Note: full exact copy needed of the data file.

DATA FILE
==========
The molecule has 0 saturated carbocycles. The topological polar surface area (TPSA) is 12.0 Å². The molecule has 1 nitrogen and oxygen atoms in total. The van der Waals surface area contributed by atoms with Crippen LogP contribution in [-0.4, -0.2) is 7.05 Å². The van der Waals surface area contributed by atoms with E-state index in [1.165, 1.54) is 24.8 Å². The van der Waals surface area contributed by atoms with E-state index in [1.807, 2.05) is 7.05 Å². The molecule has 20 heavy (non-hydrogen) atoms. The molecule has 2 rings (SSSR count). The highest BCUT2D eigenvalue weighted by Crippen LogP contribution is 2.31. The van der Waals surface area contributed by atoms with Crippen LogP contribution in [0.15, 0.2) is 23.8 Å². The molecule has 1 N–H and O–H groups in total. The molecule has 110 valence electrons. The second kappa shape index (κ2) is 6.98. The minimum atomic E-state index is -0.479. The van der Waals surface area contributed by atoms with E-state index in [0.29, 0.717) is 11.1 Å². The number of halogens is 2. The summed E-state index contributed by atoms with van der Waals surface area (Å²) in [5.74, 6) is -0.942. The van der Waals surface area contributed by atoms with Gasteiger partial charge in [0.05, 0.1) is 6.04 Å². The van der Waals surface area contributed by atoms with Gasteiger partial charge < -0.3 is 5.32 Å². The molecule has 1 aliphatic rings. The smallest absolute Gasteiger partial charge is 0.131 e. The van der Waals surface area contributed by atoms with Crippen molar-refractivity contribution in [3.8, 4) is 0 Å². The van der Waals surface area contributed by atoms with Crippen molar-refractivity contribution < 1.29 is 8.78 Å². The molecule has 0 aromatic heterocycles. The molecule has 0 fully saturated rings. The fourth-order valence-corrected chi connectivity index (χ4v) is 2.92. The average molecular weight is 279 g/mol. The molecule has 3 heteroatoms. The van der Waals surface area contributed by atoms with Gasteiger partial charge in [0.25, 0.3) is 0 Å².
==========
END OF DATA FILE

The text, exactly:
The molecule has 0 saturated carbocycles. The topological polar surface area (TPSA) is 12.0 Å². The molecule has 1 nitrogen and oxygen atoms in total. The van der Waals surface area contributed by atoms with Crippen LogP contribution in [-0.4, -0.2) is 7.05 Å². The van der Waals surface area contributed by atoms with E-state index in [1.165, 1.54) is 24.8 Å². The van der Waals surface area contributed by atoms with E-state index in [1.807, 2.05) is 7.05 Å². The molecule has 20 heavy (non-hydrogen) atoms. The molecule has 2 rings (SSSR count). The highest BCUT2D eigenvalue weighted by Crippen LogP contribution is 2.31. The van der Waals surface area contributed by atoms with Crippen LogP contribution in [0.15, 0.2) is 23.8 Å². The molecule has 1 N–H and O–H groups in total. The molecule has 110 valence electrons. The second kappa shape index (κ2) is 6.98. The minimum atomic E-state index is -0.479. The van der Waals surface area contributed by atoms with E-state index in [0.29, 0.717) is 11.1 Å². The number of halogens is 2. The summed E-state index contributed by atoms with van der Waals surface area (Å²) in [5.74, 6) is -0.942. The van der Waals surface area contributed by atoms with Gasteiger partial charge in [0.05, 0.1) is 6.04 Å². The van der Waals surface area contributed by atoms with Gasteiger partial charge < -0.3 is 5.32 Å². The molecule has 1 aliphatic rings. The smallest absolute Gasteiger partial charge is 0.131 e. The van der Waals surface area contributed by atoms with Crippen molar-refractivity contribution in [3.8, 4) is 0 Å². The van der Waals surface area contributed by atoms with Crippen molar-refractivity contribution < 1.29 is 8.78 Å². The molecule has 0 aromatic heterocycles. The molecule has 0 fully saturated rings. The fourth-order valence-corrected chi connectivity index (χ4v) is 2.92. The average molecular weight is 279 g/mol. The molecule has 3 heteroatoms. The van der Waals surface area contributed by atoms with Gasteiger partial charge in [0.25, 0.3) is 0 Å².